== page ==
Scots wind energy at centre of £58bn GB grid proposal

National Grid plc’s Electricity System Operator (ESO) has published a report called “Beyond 2030” which proposes a £58 billion investment in the British electricity grid “to meet the growing and decarbonising demand for electricity in Great Britain by 2035.”

ESO said this investment will allow Britain “to exploit the economic potential as a leader in offshore wind by moving the power to where it is needed.”

The plan connects a further 21GW of offshore wind in development off the coast of Scotland to the British grid “in an efficient and coordinated way.”

This would mean that there would be 86 GW of offshore wind, making Britain “a global leader in offshore wind and floating offshore windfarms.”

ESO said: “For comparison, the International Renewable Energy Agency (IRENA) states that there is currently 63GW of offshore wind installed globally.

“In total there will be over 30 GW of offshore wind in Scottish waters compared to 6 GW of peak electricity demand in Scotland in 2035.

“The plan moves that power to where it can be used – both around Scotland and across Britain.

“ESO’s plan supports decarbonisation, jobs, and economic growth: ESO’s plan enables a fully decarbonised electricity system by 2035, in line with the Sixth Carbon Budget.

“The plan could also create and sustain over 20,000 jobs annually, with 90% of the benefits occurring outside London and the Southeast, according to independent research.

“ESO’s plan requires swift and coordinated action: ESO’s report stresses the need for swift and coordinated action across the energy sector, government, the regulator, and communities to deliver the network infrastructure in time to meet 2035.”

ESO recommends an expansion of the offshore grid and a new North to South “electrical spine.”

Offshore windfarms in development off the coast of Scotland would have their green energy transported via a new electrical spine spanning potentially from Peterhead to Merseyside, supplying homes and businesses across Scotland and North England with homegrown electricit. This is an early-stage option which would require further consideration and consultation.

ESO is also recommending further “offshore bootstraps” along the East coast of Britain.

“By 2035, GB will have one of the most expansive and coordinated offshore grids in the world, with three times more undersea cabling than onshore,” said ESO.

“Further design optimisation, innovation and community engagement will be undertaken to ensure that the needs of different communities and wider economic and system security needs are balanced.”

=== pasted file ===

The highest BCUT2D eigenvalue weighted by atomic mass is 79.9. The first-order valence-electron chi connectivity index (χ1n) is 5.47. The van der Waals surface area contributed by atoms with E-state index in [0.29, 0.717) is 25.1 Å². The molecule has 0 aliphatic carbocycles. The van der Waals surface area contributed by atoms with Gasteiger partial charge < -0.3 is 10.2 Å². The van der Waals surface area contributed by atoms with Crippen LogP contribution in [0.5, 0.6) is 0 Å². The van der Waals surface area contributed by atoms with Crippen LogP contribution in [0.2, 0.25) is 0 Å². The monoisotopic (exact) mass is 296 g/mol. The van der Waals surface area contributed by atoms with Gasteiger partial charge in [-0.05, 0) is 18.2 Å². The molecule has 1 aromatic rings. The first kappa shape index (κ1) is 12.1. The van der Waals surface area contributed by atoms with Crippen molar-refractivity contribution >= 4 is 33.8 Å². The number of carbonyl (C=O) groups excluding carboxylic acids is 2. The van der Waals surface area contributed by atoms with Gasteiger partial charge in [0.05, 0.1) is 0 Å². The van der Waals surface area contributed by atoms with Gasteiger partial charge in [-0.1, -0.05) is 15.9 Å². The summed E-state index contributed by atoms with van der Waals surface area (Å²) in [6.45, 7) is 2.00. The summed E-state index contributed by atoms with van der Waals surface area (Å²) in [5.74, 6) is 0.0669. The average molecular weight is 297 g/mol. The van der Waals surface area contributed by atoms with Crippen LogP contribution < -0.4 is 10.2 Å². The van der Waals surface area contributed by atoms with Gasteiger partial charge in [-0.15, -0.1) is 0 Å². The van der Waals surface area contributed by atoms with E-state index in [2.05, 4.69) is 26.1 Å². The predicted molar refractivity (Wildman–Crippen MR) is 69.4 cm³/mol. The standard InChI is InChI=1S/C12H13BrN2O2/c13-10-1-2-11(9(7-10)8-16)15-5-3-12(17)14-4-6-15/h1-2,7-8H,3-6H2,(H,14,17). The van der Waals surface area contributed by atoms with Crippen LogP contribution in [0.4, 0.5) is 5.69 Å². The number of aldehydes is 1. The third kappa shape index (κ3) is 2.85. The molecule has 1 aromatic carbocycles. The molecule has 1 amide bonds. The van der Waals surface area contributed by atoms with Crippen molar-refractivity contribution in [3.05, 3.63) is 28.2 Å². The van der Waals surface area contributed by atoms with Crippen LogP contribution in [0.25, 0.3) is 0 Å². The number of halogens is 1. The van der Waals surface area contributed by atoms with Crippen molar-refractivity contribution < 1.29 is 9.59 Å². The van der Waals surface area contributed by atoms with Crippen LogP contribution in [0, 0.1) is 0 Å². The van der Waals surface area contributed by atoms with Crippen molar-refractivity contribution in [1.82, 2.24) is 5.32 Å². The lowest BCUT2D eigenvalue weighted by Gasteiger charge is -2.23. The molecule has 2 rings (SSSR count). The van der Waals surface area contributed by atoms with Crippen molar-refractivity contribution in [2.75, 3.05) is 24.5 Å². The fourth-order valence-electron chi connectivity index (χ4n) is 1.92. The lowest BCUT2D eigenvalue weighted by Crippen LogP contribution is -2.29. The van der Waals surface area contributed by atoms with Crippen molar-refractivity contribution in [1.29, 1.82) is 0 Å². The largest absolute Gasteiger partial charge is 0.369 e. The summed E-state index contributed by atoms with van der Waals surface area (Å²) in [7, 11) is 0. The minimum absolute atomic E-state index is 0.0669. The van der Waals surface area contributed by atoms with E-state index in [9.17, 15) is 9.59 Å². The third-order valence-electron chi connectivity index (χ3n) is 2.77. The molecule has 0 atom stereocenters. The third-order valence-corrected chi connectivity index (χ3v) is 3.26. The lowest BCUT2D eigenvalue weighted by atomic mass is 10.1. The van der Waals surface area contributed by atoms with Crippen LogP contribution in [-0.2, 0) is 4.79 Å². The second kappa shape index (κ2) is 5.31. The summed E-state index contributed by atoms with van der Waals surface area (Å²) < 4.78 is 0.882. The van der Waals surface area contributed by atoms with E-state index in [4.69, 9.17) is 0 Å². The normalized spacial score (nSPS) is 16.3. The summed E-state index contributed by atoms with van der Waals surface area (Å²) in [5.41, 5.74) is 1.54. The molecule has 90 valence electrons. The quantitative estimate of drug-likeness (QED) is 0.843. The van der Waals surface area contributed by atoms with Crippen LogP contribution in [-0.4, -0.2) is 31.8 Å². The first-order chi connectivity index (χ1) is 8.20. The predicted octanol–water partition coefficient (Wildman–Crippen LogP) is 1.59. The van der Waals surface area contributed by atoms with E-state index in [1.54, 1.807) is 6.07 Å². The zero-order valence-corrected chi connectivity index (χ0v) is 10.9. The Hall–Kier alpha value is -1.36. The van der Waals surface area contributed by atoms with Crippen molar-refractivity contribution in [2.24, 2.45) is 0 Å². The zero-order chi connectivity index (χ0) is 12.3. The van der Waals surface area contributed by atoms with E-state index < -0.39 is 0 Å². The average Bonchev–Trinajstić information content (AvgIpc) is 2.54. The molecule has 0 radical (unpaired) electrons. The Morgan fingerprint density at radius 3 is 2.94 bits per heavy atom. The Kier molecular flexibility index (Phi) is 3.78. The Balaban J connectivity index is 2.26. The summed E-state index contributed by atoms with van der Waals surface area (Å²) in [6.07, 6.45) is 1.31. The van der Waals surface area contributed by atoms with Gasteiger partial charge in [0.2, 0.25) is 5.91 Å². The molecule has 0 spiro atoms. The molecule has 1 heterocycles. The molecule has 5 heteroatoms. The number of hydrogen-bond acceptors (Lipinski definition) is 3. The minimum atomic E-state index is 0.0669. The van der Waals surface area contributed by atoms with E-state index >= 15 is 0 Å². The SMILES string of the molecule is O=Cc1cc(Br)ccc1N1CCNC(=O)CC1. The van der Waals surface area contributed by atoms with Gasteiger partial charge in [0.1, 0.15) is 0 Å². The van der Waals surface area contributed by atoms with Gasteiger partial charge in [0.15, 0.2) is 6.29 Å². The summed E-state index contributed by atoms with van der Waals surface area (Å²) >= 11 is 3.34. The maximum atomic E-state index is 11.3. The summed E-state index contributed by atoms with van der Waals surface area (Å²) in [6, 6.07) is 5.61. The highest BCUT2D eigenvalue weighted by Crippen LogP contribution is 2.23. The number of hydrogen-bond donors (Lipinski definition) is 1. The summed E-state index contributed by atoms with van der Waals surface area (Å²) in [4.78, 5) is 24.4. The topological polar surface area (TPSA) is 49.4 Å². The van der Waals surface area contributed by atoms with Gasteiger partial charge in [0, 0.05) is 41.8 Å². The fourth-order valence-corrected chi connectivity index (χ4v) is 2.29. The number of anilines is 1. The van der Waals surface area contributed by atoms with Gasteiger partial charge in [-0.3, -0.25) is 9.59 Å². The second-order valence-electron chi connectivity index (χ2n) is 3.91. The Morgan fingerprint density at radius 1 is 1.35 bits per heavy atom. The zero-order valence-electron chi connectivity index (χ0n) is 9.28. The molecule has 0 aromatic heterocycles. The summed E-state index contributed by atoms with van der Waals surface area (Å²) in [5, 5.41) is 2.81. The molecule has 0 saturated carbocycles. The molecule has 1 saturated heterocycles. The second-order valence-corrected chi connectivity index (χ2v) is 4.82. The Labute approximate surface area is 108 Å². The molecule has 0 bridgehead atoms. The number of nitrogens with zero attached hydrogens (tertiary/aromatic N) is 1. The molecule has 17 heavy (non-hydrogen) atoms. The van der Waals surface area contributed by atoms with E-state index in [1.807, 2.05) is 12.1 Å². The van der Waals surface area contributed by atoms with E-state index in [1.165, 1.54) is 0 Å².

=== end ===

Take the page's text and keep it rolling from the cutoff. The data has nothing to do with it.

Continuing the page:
ESO executive director Fintan Slye said: “Great Britain’s electricity system is the backbone of our economy and must be fit for our future. ESO’s ‘Beyond 2030’ network design outlines recommendations on the investment needed and how and where to coordinate the build of this new critical national infrastructure.

“To deliver the clean, secure, decarbonised system set out by Government and Devolved Governments we must take swift, coordinated and lasting action working collaboratively across all parts of the energy sector, government, the regulator and within our communities.”

SSEN Transmission, part of Perth-based energy infrastructure giant SSE, welcomed the ESO report. 

“Today’s publication builds on the ESO’s ‘Pathway to 2030’ Holistic Network Design from 2022 which established the blueprint for the electricity transmission network infrastructure required to enable the UK Government’s 2030 50GW offshore wind target, which included around 11GW of ScotWind generation,” said SSEN Transmission.

“The ‘Beyond 2030’ plan will connect another tranche of ScotWind whilst also setting out options to deliver the remainder. 

“It will also enable the connection of other low carbon technologies, further supporting the country’s transition to net zero and helping deliver energy security through the deployment of homegrown, low carbon electricity generation.

“For the north of Scotland, the ESO’s plan confirms the need for a number of projects to proceed now for delivery by 2035, which combined represent a potential estimated investment of over £5bn for SSEN Transmission …

Progression of these investments will require an appropriate regulatory framework, including early confirmation that SSEN Transmission will be the Delivery Body, alongside securing all planning and regulatory approvals. 

“They will also be subject to extensive public consultation to help inform the development of these new and upgraded network infrastructure requirements.

“For the other projects in the north of Scotland included in the ESO’s ‘Beyond 2030’ report, further assessment is necessary to determine the appropriate level of investment required to enable the full potential of ScotWind to be realised, including the most appropriate solution for the required north-south transfer of power.”

SSEN Transmission is responsible for the electricity transmission network in the north of Scotland, investing in and maintaining the high voltage 132kV, 220kV, 275kV, 400kV and HVDC electricity transmission network.

SSEN Transmission is owned 75% by SSE plc and 25% by Ontario Teachers’ Pension Plan Board.